The Chairman: Would you explain the function of the catalyst for those of us with a less technical background, which is probably all of us?

Mr. Nantais: I tried to put it in the most simplistic terms I could. Its function is to reduce engine-out emissions of hydrocarbons, NOx and carbon monoxide out the tail pipe. I would refer you to one of our engineering experts to give you a bit more of an explanation.

Mr. Ron Bright, Director, Environmental Energy and Vehicle Safety, Ford Motor Company of Canada Limited: Basically it carries a catalyst coating which does the conversion. This is normally a precious metal such as platinum, and it has the chemical action of turning the more noxious gases and higher concentration of gases down to the acceptable limits for the standards.

Senator Taylor: I noticed black versus brown. What were the original colours?

Mr. Bright: The colour normally would be a light beige, but it can be various materials.

Senator Taylor: One was black. How do we know the black one is not plugged with black material as much as the brown is plugged with brown material?

Mr. Bright: That is why we have done analysis to show what the deficiencies were. There is a measurable difference in the efficiencies of the two catalysts. In fact, if you look at the plugged area, there is obviously no efficiency because there is no flow through the catalyst.

Senator Taylor: I am looking at your pictures of the three-litre Taurus from New Jersey and Oakville. In my humble opinion, they both look pretty bad. One is black and one is brown. One looks like it is plugged with manganese and the other plugged with carbon.

Mr. Bright: They do have a coating of some things. Over time it does not impair the function of the catalyst near to the effect that the manganese oxide does. There is no question over time that catalysts do lose some efficiency, but very little. In fact, we have a very small window with today's environmental aspects where we can only lose about 1-per-cent to 2-per-cent efficiency. Years ago there was a much wider band of acceptability, but we just do not have that window to work with anymore. The American catalyst in this case does the job for us, and the Canadian catalyst does not.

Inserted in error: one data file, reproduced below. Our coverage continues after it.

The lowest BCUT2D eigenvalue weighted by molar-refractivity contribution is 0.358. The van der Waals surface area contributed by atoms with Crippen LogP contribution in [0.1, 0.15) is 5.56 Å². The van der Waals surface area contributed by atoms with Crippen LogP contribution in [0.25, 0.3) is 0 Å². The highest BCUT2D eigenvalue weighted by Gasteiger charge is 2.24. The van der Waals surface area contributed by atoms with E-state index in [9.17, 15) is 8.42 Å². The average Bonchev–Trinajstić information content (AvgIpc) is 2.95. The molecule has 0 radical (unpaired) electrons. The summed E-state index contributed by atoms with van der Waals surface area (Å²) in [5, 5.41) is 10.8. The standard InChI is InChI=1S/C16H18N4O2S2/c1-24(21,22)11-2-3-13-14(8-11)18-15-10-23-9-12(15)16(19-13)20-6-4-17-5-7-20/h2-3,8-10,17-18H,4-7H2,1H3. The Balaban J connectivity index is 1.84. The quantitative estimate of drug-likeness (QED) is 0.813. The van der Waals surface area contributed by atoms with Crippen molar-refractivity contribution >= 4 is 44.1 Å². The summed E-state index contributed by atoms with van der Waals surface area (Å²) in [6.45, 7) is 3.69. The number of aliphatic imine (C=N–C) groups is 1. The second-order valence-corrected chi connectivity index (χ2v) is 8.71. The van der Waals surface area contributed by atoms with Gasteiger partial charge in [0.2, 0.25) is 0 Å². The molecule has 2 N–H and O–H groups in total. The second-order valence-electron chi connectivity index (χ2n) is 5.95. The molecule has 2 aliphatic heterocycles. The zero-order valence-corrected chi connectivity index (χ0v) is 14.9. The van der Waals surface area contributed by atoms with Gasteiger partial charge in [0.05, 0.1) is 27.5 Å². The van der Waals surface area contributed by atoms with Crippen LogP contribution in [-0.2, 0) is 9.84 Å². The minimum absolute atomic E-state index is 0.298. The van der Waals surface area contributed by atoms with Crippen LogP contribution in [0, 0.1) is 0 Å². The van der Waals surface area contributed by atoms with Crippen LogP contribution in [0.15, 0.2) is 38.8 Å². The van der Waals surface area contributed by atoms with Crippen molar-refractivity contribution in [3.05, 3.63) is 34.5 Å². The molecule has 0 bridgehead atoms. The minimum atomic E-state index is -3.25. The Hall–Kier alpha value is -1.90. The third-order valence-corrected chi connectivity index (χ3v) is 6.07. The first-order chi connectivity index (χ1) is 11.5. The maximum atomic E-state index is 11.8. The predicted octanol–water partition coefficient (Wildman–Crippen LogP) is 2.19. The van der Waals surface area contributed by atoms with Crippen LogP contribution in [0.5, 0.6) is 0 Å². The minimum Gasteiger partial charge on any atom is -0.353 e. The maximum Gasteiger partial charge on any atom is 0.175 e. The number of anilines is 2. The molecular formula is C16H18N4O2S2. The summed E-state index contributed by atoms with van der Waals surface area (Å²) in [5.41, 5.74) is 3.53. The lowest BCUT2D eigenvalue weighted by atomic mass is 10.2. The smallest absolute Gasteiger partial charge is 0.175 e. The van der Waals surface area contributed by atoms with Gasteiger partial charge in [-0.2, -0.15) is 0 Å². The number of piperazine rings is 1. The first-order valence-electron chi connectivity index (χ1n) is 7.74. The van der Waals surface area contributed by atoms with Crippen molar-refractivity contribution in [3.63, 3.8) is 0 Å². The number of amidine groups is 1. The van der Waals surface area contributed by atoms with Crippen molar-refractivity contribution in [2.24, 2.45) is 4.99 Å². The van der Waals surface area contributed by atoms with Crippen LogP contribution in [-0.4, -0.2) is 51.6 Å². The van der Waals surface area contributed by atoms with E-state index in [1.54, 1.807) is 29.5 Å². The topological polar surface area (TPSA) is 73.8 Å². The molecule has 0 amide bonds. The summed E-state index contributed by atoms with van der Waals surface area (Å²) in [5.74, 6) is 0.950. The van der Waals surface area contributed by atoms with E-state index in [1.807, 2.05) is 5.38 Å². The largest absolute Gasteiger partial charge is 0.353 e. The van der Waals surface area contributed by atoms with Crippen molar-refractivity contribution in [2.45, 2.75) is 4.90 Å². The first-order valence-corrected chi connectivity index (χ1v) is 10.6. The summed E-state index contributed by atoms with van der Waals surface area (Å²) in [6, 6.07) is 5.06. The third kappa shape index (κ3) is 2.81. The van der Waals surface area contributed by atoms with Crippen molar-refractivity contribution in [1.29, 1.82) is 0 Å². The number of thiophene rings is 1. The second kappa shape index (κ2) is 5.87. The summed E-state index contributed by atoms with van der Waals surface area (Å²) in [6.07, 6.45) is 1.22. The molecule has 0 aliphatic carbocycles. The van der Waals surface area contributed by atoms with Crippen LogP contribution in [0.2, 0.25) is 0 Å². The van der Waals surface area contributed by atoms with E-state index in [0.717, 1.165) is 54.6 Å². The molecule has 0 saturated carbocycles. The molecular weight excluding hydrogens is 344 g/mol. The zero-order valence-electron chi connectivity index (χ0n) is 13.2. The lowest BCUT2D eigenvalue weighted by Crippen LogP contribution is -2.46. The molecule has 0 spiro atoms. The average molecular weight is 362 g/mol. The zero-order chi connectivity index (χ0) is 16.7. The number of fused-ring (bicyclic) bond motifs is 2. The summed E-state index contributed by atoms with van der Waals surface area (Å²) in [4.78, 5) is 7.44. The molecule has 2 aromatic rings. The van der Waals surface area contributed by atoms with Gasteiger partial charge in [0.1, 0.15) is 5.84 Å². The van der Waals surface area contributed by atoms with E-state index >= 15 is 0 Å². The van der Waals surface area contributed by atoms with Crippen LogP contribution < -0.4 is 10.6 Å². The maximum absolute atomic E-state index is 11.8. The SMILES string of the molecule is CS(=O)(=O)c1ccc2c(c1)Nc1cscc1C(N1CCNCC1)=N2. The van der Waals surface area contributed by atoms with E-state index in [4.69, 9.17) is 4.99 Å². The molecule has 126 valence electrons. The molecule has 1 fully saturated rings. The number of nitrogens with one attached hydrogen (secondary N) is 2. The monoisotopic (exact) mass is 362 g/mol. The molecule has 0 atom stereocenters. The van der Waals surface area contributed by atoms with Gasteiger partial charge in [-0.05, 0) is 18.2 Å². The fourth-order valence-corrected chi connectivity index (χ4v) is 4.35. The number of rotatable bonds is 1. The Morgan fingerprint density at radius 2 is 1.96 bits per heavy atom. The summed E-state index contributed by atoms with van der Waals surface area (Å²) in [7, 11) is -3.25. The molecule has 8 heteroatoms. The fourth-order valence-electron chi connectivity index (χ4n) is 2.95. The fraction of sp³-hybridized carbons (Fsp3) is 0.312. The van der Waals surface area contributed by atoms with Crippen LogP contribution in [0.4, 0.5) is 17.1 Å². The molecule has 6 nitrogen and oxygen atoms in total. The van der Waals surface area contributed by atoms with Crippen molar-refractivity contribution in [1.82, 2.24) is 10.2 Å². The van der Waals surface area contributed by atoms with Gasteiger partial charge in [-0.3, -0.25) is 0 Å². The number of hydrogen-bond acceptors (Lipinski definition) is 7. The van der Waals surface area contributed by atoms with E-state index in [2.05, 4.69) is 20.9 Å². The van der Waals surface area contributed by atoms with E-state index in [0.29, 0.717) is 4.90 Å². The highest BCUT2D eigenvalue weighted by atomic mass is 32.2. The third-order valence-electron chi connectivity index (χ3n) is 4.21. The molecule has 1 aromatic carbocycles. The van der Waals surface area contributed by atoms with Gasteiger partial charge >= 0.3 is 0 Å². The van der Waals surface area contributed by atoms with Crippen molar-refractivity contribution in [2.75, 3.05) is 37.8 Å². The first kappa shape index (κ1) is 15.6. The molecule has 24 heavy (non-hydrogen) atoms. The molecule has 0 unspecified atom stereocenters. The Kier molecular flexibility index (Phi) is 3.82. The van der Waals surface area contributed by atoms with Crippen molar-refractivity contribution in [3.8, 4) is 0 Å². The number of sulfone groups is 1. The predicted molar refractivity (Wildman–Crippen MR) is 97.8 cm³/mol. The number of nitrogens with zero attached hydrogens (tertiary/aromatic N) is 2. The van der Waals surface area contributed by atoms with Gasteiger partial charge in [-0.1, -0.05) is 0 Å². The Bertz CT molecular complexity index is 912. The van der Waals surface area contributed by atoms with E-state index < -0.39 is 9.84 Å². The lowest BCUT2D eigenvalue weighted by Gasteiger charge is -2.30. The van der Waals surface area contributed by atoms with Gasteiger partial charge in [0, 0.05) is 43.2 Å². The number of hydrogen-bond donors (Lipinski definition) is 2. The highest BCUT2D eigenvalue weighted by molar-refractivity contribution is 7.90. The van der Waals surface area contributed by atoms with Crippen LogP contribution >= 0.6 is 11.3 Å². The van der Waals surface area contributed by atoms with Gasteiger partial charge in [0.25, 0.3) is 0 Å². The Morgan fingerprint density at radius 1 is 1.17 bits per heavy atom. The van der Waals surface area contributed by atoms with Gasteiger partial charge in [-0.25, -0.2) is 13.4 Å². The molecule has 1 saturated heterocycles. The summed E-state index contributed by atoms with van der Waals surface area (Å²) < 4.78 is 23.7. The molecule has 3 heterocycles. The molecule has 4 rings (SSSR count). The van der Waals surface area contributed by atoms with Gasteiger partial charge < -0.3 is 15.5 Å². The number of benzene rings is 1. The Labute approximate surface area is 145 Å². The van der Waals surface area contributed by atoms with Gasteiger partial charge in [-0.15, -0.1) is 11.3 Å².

Senator Spivak: Three compounds are emitted -- nitrogen oxide, hydrocarbons and carbon monoxide.

Mr. Bright: Yes. Those are what we call regulated emissions.

Senator Spivak: What about carbon dioxide?

Mr. Bright: There is carbon dioxide as well.

Senator Spivak: I am wondering about the function of the catalyst. Why are there only these three emissions?

Mr. Bright: These are the regulated emissions -- hydrocarbon, carbon monoxide and nitrates of oxygen.

Senator Spivak: And the catalytic converter, or whatever it is, does not convert to screen CO2.

Mr. Bright: It does not; correct.

Senator Buchanan: With respect to the 1990 Taurus -- Kitchener, Ontario-Topeka, Kansas -- basically there does not seem to be too much difference between those catalysts.

Mr. Bright: If you look at the Kitchener catalyst, you see that in the middle of the catalyst, many of those cells are pretty well blocked. However, if you look at the other catalyst, you see that while it has turned black, they are pretty clear. The gases are moving through that one freely, whereas they are not moving through the Taurus catalyst.

Senator Buchanan: Why is there such a difference between the Taurus -- Kitchener, Ontario-Topeka, Kansas -- and the Thunderbird -- Vermillion, Alberta-Philadelphia, Pennsylvania?

Mr. Bright: The buildup of manganese oxide is dependent on two basic factors. The first is the amount of fuel going through the unit or the amount of fuel the car is using, which normally translates in most units to the mileage it covers. The second big thing is the amount of manganese in the fuel. This varies from company to company, from area to area and from the amount of different "crudes" they use. One large tank-full at the service station can be different than the next tank-full.

Senator Buchanan: Are you saying there is more manganese in gas in Alberta than in Kitchener, Ontario?

Mr. Bright: There can be, very definitely so. It varies all over the country and by brand.